In China, POI is often treated with acupuncture, and due to this fact acupuncture became known in the West: James Reston, a journalist who accompanied Nixon on his first trip to China, had to have an appendectomy in a Beijing hospital, he subsequently suffered from POI, was treated with acupuncture and moxibustion, experienced symptom-relief, and subsequently wrote about it in the New York Times. This was the beginning of the present acupuncture-boom.
Since then, thousands of acupuncture trials have been published but, intriguingly, very few have tested the effectiveness of acupuncture for POI. Now researchers from the Sloan Kettering Cancer Center in New York have conducted a randomized, sham-controlled trial to test whether acupuncture reduces POI more effectively than sham acupuncture.
Ninety colon cancer patients undergoing elective colectomy were randomized to receive 30 min of true or sham acupuncture twice daily during their first three postoperative days. GI-3 (the later of the following two events: time that the patient first tolerated solid food, AND time that the patient first passed flatus OR a bowel movement) and GI-2 (the later of the following two events: time patient first tolerated solid food AND time patient first passed a bowel movement) were determined. Pain, nausea, vomiting, and use of pain medications were evaluated daily for the first three postoperative days. Eighty-one patients received the allocated intervention: 39 the true acupuncture and 42 the sham acupuncture. The mean time to GI-3 was 149 hours and 146 hours for the acupuncture group and the sham acupuncture group. No significant differences were found between groups for secondary endpoints.
The authors’ conclusion was clear: True acupuncture as provided in this study did not reduce POI more significantly than sham acupuncture.
So, did a mere misunderstanding start the present acupuncture boom? POI inevitably normalises with time. Did the journalist just imagine that acupuncture helped, while nature cured the condition? It would seem so, according to this study. But perhaps things are not just black or white. Almost at the same time as the New York trial, another study was emerged.
Researchers from Hong Kong conducted an RCT with 165 patients undergoing elective laparoscopic surgery for colonic and upper rectal cancer. Patients were assigned randomly to receive electroacupuncture (n = 55) or sham acupuncture (n = 55), once daily from postoperative days 1-4, or no acupuncture (n = 55). The primary outcome was time to defecation. Secondary outcomes included postoperative analgesic requirement, time to ambulation, and length of hospital stay. The results showed that patients who received electroacupuncture had a shorter time to defecation than patients who received no acupuncture (85.9 ± 36.1 vs 122.1 ± 53.5 h) and length of hospital stay (6.5 ± 2.2 vs 8.5 ± 4.8 days). Patients who received electroacupuncture also had a shorter time to defecation than patients who received sham acupuncture (85.9 ± 36.1 vs 107.5 ± 46.2 h). Electroacupuncture was more effective than no or sham acupuncture in reducing postoperative analgesic requirement and time to ambulation.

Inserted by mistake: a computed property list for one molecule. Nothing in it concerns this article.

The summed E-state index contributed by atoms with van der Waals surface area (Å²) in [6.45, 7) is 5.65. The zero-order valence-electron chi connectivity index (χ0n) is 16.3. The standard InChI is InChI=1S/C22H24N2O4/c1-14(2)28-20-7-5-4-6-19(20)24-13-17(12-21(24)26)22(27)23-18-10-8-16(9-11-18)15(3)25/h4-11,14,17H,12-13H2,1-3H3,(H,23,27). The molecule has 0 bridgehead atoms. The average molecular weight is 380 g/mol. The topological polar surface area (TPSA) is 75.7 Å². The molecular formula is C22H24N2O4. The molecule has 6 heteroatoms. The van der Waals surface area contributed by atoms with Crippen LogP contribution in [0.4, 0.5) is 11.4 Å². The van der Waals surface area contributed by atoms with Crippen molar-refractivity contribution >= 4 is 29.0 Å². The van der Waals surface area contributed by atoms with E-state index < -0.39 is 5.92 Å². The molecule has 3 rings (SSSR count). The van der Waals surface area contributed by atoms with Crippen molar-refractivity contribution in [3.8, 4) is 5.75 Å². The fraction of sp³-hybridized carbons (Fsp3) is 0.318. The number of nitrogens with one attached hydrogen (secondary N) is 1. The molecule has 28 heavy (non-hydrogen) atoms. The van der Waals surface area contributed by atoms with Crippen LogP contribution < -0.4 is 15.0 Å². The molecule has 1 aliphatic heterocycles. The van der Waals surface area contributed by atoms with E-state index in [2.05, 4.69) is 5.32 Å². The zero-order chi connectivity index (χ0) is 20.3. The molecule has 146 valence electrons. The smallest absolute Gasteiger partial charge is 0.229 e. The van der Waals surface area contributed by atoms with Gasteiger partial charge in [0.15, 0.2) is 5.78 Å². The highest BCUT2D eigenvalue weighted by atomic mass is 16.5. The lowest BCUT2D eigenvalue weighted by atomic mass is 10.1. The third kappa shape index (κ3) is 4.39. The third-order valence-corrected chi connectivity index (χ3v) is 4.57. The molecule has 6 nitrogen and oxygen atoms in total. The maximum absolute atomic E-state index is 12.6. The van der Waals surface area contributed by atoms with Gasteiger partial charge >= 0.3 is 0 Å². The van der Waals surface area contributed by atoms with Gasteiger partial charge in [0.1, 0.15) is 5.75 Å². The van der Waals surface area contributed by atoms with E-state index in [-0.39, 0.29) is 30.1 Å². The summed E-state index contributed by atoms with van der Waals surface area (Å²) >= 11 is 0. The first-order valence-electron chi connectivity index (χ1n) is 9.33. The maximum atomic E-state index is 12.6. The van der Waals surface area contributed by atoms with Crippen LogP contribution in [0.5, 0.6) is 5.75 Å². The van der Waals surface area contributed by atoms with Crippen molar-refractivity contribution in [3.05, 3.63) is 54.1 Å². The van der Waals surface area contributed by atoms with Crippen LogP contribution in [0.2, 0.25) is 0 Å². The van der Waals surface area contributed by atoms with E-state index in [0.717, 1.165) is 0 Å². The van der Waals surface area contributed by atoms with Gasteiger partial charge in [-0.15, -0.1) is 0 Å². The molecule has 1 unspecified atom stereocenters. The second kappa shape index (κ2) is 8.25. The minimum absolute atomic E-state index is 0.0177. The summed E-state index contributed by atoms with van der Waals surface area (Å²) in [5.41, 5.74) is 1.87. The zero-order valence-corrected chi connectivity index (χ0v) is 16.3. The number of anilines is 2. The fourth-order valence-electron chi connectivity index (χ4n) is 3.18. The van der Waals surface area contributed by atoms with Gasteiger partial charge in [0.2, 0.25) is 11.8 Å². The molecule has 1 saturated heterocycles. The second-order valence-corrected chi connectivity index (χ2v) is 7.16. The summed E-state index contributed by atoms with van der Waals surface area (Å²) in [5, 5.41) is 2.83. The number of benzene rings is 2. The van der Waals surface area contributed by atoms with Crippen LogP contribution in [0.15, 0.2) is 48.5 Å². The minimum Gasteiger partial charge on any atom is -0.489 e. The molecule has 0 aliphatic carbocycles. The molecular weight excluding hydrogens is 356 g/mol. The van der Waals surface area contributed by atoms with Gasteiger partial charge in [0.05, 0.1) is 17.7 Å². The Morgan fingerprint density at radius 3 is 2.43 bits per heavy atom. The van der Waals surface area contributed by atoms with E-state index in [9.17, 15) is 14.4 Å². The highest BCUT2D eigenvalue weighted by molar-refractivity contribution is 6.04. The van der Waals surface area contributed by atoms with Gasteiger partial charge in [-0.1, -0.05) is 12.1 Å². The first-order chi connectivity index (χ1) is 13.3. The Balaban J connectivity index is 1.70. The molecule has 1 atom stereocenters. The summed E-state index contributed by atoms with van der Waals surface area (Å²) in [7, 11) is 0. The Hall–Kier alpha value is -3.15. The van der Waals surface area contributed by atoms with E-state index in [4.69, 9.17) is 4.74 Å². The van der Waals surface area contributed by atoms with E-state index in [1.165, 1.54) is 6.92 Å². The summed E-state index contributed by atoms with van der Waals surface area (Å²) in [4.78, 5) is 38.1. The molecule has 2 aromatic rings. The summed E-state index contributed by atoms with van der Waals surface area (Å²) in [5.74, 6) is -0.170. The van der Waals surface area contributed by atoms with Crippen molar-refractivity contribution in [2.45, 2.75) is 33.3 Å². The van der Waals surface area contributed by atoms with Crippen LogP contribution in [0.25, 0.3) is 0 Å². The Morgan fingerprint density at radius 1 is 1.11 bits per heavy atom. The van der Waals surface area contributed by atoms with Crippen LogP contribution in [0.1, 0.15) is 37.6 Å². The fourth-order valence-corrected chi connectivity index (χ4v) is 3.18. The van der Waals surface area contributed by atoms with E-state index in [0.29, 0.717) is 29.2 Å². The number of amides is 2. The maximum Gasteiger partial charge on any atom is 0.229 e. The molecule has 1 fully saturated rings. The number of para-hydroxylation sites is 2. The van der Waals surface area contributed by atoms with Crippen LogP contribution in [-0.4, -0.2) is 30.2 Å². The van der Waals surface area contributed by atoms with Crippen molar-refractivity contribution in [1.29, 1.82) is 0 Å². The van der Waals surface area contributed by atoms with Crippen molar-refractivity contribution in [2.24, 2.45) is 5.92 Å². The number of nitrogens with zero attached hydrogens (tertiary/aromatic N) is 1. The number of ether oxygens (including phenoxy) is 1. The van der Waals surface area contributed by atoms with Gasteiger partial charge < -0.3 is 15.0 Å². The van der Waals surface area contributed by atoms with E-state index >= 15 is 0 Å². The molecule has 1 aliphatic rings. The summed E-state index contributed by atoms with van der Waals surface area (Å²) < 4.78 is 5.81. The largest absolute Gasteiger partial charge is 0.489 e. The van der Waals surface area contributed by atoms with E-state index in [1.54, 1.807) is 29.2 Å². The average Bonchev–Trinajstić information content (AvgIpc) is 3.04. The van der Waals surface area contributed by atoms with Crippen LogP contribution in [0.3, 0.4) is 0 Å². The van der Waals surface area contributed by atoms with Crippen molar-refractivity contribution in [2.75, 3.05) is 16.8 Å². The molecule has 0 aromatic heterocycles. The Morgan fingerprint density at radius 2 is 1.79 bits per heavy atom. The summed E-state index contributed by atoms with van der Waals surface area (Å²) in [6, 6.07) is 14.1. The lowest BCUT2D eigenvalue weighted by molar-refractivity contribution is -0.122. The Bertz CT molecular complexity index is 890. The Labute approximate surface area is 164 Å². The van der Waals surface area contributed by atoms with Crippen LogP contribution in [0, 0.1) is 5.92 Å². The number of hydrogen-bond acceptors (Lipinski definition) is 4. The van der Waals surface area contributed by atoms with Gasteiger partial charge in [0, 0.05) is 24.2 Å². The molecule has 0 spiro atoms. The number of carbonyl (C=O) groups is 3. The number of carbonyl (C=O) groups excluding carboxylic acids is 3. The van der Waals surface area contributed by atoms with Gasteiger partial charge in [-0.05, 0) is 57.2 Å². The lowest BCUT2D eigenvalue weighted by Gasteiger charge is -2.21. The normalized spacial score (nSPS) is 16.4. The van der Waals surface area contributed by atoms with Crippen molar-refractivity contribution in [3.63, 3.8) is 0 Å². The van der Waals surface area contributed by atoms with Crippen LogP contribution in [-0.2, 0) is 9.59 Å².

The Chinese researchers’ conclusion is equally clear: electroacupuncture reduced the duration of postoperative ileus, time to ambulation, and postoperative analgesic requirement, compared with no or sham acupuncture, after laparoscopic surgery for colorectal cancer.
The only other trial I know in this area failed to show that acupuncture shortens POI. What should we make of these data? A systematic review would be nice, of course, but, to the best of my knowledge, none is currently available.
Is this a question of everyone being able to pick and chose the evidence they like? Is it a question of who we trust, the researchers in New York or those in China? Is it a question of where the treatment was done authentically? Is it a question of critically analysing which study had the higher risks of bias? Or is it a question of simply saying that two negative studies are more than one positive trial?
Confused? Me too, a little!
Whatever answers we chose, several things seems fairly certain to me. It would be wrong to say that there is good evidence for acupuncture as a treatment of POI. And the acupuncture-boom that ensued after Reston’s article was to a very large degree built on a simple misunderstanding: POI is a condition that resolves literally into thin air whether we treat it or not.
The vexing question whether the acupuncture needle is as safe as most acupuncturists seem to believe has been raised several times before on this blog. Here is a new case-report by Japanese authors which sheds an interesting light on this issue.
A 62-year-old man was admitted to A+E complaining of dizziness and diaphoresis. He had received an acupuncture treatment in the sub-xyphoid area (lower 2 cm and left 1 cm point from the lower xyphoid process border) only about one hour ago. He had a history of cerebral infarction and atrial fibrillation, and the latter condition was treated with 2 mg warfarin per day. On admission, the acupuncture needle was still sticking in his sub-sternum.